04 August 2006

IT Recruitment in the UK

A recent report by the trade union Amicus claims that the work permit system may be being abused as regards to IT recruitment. The figures certainly point to a big increase in permits for IT staff: an increase from 1,800 to 30,000 per annum over a ten year period. It was also reported recently that one in five companies claim difficulties in appointing suitable IT staff, and there seems to be a widespread view that there is an IT skills shortage in the UK. My own experience is different, I work in a University where salaries are not competitive with the best jobs in industry, but in the last couple of years we have had between 40 and 120 applicants for each job we have advertised, and the general standard of candidate has been good.

Why is our experience apparently so different? It is because for most entry level jobs I do not ask for a minimum level of experience. Many companies restrict themselves to looking for high quality staff who have experience. Such people usually command higher salaries and the companies that employ them are (quite sensibly) likely to do everything they can to ensure staff retention, so relatively few of them are likely to be looking for jobs. Some employers baulk at paying the high salary usually needed to attract such staff so they look to importing people who frequently are prepared to work for less money. There are, however, in my experience a large number of talented individuals who do not qualify for many of the jobs advertised because they do not have formal experience. Everyone has to have a first job but companies who refuse to consider staff without experience are abrogating their responsibilties to take part in the training of people new to the workplace. In my view employers are hurting themselves by taking this view and missing out on some of the best staff. If you have to choose between talent and experience for an entry level job then go for talent.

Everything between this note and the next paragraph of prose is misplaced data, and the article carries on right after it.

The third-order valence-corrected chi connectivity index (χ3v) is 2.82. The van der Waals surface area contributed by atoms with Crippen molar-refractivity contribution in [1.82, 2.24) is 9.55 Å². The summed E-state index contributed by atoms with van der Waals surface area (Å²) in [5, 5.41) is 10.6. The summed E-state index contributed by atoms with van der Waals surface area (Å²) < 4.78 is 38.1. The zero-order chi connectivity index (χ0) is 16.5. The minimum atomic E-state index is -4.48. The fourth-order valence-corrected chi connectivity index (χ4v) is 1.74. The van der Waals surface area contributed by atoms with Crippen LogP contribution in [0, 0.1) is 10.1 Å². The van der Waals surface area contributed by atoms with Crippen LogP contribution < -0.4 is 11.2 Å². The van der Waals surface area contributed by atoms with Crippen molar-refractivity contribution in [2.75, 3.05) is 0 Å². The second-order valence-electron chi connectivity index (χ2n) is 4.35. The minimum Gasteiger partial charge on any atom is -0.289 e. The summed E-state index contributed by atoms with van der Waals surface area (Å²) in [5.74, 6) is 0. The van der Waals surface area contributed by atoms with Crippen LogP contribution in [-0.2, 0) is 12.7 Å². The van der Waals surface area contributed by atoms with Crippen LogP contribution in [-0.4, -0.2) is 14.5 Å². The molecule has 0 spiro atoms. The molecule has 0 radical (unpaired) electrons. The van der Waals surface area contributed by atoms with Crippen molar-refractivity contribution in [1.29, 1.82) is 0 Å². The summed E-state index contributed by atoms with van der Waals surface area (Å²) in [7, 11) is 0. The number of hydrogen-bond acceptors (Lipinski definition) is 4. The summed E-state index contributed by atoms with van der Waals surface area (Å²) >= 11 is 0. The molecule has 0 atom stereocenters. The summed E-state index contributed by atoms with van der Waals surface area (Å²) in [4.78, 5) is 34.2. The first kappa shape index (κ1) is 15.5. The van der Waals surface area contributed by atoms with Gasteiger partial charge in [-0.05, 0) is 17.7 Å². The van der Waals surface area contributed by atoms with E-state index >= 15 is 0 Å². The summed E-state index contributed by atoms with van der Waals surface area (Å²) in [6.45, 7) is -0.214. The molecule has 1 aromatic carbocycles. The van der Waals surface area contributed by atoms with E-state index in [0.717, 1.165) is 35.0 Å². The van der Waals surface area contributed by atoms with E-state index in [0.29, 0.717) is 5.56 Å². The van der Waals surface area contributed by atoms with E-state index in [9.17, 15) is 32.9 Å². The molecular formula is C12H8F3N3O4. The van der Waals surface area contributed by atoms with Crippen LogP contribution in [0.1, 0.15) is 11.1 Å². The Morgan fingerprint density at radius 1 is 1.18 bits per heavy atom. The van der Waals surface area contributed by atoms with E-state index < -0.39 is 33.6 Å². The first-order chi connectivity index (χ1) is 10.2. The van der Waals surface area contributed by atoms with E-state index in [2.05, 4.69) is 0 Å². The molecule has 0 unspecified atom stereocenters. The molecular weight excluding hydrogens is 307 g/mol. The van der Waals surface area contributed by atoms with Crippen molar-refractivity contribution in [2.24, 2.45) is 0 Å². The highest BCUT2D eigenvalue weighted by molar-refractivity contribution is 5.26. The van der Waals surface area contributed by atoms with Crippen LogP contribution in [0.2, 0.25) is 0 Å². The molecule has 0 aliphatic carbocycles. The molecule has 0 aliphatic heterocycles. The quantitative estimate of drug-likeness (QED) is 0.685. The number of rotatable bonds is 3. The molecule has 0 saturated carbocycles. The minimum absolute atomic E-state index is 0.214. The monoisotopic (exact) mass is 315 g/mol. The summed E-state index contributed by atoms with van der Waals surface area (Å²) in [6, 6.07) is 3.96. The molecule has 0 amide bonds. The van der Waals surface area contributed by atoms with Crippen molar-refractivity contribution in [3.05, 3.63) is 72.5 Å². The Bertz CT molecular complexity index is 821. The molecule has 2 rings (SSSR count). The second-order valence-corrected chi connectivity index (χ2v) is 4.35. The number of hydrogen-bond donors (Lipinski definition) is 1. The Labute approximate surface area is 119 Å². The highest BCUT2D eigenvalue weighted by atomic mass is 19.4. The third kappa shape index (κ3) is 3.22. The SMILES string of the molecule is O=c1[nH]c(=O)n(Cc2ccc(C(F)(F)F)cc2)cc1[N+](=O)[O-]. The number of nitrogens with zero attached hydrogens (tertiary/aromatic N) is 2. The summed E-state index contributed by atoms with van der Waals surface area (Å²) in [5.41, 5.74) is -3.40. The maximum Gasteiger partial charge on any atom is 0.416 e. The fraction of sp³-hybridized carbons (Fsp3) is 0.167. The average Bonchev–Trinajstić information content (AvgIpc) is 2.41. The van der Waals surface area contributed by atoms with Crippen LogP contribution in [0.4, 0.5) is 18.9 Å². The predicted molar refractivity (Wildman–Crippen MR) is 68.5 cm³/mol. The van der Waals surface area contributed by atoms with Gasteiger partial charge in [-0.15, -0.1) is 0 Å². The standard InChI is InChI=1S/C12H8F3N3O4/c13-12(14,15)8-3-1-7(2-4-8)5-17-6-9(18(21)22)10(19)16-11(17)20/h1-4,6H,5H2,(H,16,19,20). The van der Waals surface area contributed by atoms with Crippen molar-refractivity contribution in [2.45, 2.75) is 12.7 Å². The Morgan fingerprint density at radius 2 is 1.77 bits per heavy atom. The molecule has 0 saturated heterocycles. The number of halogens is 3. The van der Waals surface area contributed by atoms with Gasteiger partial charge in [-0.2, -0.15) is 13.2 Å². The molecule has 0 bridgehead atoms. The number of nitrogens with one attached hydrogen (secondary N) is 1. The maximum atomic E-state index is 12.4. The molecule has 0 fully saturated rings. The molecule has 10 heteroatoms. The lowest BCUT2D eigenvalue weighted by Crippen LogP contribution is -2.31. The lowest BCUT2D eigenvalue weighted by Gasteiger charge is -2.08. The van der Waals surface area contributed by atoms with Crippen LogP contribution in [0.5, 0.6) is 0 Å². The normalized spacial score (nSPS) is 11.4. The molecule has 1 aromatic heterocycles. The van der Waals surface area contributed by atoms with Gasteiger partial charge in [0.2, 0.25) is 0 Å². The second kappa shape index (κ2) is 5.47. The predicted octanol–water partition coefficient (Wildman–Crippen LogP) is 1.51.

I do not believe there is a shortage of IT staff in the UK - it is an artefact of the conservative attititude of many employers.

01 May 2006

J K Galbraith

J K Galbraith's death at 97 is a loss of the greatest liberal economist. He wrote many books in his life and held many high powered jobs, but it was his 1958 book The Affluent Society that made him famous. In it he pointed out the paradox of an extremely rich country with a large minority living in poverty, and the failure of right-wing economics to address this problem. As a liberal I have never really understood why right-wing parties get as much support as they do, as it involves many people voting against their own interests. Whether it is the Republicans in the US or the Conservatives in the UK, right-wing parties are basically pushing economic policies based on selfishness and greed. Of course overtly arguing for selfishness and greed is not a vote winner, so they have to be dressed up as loony economic theories that argue, for example, that the lowest paid workers should not be helped because the low pay is an incentive to work harder. High paid workers however apparently need more money as an incentive for them to increase their performance. Trickle-down theories which argued that tax cuts for the rich were the best way to help the poor were also vigourously opposed by Galbraith.